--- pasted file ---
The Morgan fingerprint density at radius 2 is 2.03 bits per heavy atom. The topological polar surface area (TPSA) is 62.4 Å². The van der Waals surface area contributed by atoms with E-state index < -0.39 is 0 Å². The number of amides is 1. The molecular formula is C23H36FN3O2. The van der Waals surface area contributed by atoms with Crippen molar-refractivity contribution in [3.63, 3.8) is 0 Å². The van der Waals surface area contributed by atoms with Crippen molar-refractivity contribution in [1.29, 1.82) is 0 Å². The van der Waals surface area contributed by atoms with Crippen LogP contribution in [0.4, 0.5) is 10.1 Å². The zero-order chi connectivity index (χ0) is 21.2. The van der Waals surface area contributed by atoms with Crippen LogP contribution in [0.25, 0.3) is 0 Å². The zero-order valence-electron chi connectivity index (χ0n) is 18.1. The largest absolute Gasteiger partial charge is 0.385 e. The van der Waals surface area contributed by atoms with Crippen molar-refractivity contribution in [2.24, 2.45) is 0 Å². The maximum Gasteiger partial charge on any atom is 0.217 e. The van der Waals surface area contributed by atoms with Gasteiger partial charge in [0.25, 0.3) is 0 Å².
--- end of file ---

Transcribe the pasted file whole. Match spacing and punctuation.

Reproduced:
The Morgan fingerprint density at radius 2 is 2.03 bits per heavy atom. The topological polar surface area (TPSA) is 62.4 Å². The van der Waals surface area contributed by atoms with E-state index < -0.39 is 0 Å². The number of amides is 1. The molecular formula is C23H36FN3O2. The van der Waals surface area contributed by atoms with Crippen molar-refractivity contribution in [3.63, 3.8) is 0 Å². The van der Waals surface area contributed by atoms with Crippen molar-refractivity contribution in [1.29, 1.82) is 0 Å². The van der Waals surface area contributed by atoms with Crippen LogP contribution in [0.4, 0.5) is 10.1 Å². The zero-order chi connectivity index (χ0) is 21.2. The van der Waals surface area contributed by atoms with Crippen LogP contribution in [0.25, 0.3) is 0 Å². The zero-order valence-electron chi connectivity index (χ0n) is 18.1. The largest absolute Gasteiger partial charge is 0.385 e. The van der Waals surface area contributed by atoms with Crippen molar-refractivity contribution in [2.24, 2.45) is 0 Å². The maximum Gasteiger partial charge on any atom is 0.217 e. The van der Waals surface area contributed by atoms with Gasteiger partial charge in [0.25, 0.3) is 0 Å².